I could only get to page three before being thoroughly disgusted by the lack of knowledge of the writer. How can he be writing books, without actually knowing the material?
The Prescott introduced 64-bit to the Intel world, not the Core 2. Kind of common knowledge. The Athlon XP had a 36-bit address bus? I don't remember ever seeing that.
Then we go to the misinformation about the 8086/8088 to 386.
In actuality, there were four modes in the 80386. Real, Virtual 86, Protected 286, and Protected 386. Yup, four. And no, Windows 3.0 was not expected to run on an 8088 or 80286, because it DID use Virtual 86, which those processors could not support. You know, the part where they let you go from one DOS task to another. That was in the hardware. And that hardware started with the 80386.
Moreover, the 80286 did NOT have the same instruction set as the 8086. Only in real mode did it. And why do you suppose it was called real mode? Maybe because the addresses were not virtualized? The 80286, as mentioned above, did have virtual addresses in what was called the 80286 Protected Mode. It not only ran Real Mode apps much faster, but when in Protected Mode was very capable of running multitasking Operating Systems, something that could not be done well on the 8086. It also increased the memory bus to 24-bits, albeit still using 64K bit segments.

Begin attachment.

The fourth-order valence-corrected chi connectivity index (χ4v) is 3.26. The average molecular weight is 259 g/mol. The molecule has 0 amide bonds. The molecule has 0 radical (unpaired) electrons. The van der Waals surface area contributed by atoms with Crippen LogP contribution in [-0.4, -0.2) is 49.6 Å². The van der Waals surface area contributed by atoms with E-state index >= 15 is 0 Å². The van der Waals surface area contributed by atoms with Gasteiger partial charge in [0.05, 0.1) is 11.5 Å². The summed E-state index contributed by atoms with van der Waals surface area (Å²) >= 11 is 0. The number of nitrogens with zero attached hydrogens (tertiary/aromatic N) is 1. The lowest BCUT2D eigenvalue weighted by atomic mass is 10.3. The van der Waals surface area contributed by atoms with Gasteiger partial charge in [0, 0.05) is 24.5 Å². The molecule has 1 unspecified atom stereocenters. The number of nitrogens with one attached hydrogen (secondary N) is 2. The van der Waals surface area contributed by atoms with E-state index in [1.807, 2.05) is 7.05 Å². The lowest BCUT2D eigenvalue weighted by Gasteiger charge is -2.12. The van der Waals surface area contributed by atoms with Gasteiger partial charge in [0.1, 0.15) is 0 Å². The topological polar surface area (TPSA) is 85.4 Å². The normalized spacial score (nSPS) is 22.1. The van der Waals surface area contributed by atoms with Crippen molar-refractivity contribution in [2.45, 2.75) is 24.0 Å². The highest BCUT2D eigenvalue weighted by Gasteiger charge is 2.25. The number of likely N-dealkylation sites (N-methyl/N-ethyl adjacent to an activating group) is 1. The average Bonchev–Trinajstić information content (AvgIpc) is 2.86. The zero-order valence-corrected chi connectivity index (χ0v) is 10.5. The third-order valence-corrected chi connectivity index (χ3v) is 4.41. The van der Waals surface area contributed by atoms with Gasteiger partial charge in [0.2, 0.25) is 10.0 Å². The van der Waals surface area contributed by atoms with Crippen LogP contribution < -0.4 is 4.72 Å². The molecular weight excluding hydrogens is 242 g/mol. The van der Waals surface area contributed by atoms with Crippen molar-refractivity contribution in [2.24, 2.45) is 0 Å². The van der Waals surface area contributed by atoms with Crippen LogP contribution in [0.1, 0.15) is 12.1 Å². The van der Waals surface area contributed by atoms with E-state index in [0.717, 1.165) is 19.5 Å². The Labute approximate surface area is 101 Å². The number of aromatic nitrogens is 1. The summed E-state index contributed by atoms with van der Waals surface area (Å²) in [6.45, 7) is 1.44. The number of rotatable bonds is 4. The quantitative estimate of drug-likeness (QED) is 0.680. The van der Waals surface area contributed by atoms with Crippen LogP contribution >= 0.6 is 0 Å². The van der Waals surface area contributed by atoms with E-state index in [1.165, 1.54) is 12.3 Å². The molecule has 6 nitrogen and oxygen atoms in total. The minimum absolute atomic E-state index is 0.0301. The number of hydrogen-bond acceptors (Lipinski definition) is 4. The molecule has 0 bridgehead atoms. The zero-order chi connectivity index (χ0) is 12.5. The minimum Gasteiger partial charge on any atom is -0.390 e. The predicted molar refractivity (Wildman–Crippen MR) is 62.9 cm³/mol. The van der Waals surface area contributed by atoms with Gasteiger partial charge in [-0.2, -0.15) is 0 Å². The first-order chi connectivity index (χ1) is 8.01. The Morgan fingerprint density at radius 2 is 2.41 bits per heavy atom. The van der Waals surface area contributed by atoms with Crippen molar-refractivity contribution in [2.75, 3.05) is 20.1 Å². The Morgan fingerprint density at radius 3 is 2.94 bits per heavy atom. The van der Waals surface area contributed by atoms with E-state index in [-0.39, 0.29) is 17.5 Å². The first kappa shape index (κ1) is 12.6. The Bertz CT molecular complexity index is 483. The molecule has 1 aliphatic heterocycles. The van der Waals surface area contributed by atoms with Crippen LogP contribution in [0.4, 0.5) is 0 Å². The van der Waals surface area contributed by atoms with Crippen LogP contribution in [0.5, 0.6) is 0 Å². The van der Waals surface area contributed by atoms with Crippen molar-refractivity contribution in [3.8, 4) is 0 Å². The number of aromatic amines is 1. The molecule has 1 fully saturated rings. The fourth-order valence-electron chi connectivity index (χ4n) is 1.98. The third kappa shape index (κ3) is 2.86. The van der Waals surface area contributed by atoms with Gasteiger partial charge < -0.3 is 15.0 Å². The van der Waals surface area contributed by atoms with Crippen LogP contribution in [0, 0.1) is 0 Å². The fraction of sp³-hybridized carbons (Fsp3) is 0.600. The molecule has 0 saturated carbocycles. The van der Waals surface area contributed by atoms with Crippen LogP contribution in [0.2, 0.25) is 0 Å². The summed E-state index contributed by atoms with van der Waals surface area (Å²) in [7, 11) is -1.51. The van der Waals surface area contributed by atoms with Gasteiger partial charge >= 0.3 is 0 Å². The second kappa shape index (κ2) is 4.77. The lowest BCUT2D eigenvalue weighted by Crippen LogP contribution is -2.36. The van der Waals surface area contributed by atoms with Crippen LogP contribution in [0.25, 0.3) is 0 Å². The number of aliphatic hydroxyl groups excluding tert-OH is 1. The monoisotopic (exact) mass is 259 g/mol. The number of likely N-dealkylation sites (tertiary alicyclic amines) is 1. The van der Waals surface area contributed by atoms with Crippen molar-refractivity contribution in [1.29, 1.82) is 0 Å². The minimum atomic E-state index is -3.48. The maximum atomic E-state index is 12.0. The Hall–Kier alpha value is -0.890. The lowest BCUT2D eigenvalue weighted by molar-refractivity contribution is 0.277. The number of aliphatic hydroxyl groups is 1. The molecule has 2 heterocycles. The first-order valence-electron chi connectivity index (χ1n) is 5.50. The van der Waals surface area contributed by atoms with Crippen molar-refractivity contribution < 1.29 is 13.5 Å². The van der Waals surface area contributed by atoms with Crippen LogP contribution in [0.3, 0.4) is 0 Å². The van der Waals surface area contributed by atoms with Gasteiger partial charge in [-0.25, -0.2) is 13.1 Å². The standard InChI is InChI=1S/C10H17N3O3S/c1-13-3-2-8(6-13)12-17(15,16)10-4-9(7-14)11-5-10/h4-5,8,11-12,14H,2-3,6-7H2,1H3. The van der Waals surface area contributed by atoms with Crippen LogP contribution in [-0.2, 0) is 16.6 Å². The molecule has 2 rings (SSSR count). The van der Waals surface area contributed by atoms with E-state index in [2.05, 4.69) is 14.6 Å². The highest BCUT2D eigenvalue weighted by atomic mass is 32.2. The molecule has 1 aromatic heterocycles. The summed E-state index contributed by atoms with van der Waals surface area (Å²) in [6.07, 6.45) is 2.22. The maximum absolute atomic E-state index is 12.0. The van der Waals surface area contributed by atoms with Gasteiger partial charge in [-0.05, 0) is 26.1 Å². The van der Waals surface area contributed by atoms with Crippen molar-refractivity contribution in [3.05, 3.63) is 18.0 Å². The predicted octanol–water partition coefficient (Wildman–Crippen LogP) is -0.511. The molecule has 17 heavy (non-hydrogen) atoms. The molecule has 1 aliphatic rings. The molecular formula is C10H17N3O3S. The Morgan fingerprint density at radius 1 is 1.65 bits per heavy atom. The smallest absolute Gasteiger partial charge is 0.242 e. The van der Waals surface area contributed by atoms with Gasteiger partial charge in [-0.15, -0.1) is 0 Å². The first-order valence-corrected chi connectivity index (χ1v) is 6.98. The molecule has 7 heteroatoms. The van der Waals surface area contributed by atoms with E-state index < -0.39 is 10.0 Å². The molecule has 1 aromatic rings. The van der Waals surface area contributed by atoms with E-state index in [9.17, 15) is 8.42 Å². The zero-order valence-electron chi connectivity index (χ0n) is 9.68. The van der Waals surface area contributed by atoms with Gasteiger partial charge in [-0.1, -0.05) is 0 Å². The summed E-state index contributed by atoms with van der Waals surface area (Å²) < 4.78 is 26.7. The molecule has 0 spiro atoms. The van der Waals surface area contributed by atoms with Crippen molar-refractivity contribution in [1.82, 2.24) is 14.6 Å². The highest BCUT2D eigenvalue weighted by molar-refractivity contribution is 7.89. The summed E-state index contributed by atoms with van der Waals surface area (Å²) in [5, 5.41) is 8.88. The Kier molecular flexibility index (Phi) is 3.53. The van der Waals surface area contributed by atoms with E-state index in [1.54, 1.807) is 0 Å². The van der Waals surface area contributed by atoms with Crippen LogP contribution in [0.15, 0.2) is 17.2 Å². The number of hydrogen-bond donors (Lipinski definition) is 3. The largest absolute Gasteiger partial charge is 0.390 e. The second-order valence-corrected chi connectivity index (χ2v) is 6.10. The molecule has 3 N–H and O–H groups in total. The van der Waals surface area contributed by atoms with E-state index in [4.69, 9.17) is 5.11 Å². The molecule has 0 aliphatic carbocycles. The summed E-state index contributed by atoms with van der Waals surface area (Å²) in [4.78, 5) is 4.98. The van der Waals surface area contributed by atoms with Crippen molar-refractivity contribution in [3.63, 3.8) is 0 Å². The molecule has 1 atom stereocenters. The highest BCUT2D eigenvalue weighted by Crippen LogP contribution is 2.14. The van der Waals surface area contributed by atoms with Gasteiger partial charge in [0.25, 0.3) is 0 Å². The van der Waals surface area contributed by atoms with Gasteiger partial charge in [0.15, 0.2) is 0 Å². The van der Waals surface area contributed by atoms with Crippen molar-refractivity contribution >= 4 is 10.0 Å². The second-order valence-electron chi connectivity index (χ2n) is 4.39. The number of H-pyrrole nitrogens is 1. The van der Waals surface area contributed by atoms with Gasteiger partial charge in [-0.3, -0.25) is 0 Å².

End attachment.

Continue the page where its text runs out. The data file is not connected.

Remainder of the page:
OS/2 1.x was the best example of an OS using 286 Protected mode, although any software using "Extended Memory" was taking advantage of the greater addressing of the 286, albeit in an inelegant way.
I stopped reading after page three, as it's just discouraging to think people are writing books without being accurate. OK, so we have the author that got it wrong, fair enough, but what about the people who are supposed to error check it. I certainly don't know everything, and I know this stuff, and it's pretty basic. No one caught this? Are you kidding me? The 286 stuff might be a bit far away, but not knowing that x86-64 first appeared in the Prescott line is really difficult to understand, and is very basic. This is made more so because of all the rumors that the processor was made to support it, but Intel was hiding it so as to not undercut the Itanium. In time, it was proven true.
Please, don't spread misinformation. Someone will repeat this stuff, and then someone else will, and it becomes 'fact' despite being wrong. If you publish a book, make a friggin effort! I'm sure I could errors the rest of the way, but it's just too annoying for me to wade through this rubbish.
By the way, the term CPU bus is an ambiguous one. The CPU has multiple buses, and if you used that term with me, I'd wonder which one you were referring to. Find a more accurate term, like PCI-E bus if that's what you are trying to say.